A woman who pressed Republican running mate Paul Ryan for details on his and Mitt Romney's tax plan says she's "outraged" that the Obama campaign tried to spin her inquiry for political purposes.
Linda Morrison posed a direct question to Ryan during a Tuesday rally in Clinton, Iowa. Referring to an earlier interview on "Fox News Sunday" in which Ryan had declined to get into specifics about what deductions he and Romney would end in order to finance their plan to cut tax rates, she asked: "Where are the answers? I mean, why aren't you more specific? I heard you, was it Sunday when you were on Fox, and you didn't answer his question about how we're going to -- you know, what are your plans?"
The Obama campaign seized on the question, claiming Ryan "can't attend his own campaign rallies without being called out for failing to provide specifics."
But Morrison, writing in the Quad-City Times, said she wasn't calling anybody out.
"Needless to say, I was quite shocked to learn the Obama campaign seized my question," she wrote. "I was not calling Ryan out. I had the opportunity to ask a direct question to Paul Ryan and what I got was a complete direct answer with no spin."
Morrison wrote that she thought Ryan "was talking directly to me" in his response and she thanked him after the event.
"I left the event feeling satisfied and confident that the Romney/Ryan plan is what our country needs," she wrote. "Today I am outraged that my question is being misrepresented and used as a political tool against the Romney/Ryan campaign by both media and the Obama camp. The question I asked is what we the citizens want to know: How is the Romney/Ryan plan going to tackle this economy? Paul Ryan answered it with precise clarity.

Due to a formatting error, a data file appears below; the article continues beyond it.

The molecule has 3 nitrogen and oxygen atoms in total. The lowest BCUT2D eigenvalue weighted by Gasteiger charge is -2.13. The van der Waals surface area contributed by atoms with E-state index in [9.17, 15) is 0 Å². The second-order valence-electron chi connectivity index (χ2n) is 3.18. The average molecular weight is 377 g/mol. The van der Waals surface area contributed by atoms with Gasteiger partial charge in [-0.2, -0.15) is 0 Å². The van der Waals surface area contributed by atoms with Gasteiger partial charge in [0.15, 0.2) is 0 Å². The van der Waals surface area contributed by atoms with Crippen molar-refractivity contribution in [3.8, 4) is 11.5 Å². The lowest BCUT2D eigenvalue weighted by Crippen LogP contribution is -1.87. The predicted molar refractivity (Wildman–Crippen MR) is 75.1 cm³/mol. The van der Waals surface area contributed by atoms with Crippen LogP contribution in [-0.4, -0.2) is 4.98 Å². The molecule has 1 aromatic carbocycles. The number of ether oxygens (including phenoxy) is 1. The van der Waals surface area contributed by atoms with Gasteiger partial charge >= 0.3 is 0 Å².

"My next question is to President Barack Obama. What is your specific plan to fix the economy you said you would fix 4 years ago?" she asked.
The Obama campaign has accused Romney of hiding the details of how he'd pay for a "$5 trillion" tax cut, which Obama claims would lopsidedly benefit top earners.
Romney says the $5 trillion estimate is wrong, but claims he can offset a 20 percent rate cut by closing deductions and perhaps letting taxpayers themselves choose which deductions they're willing to lose.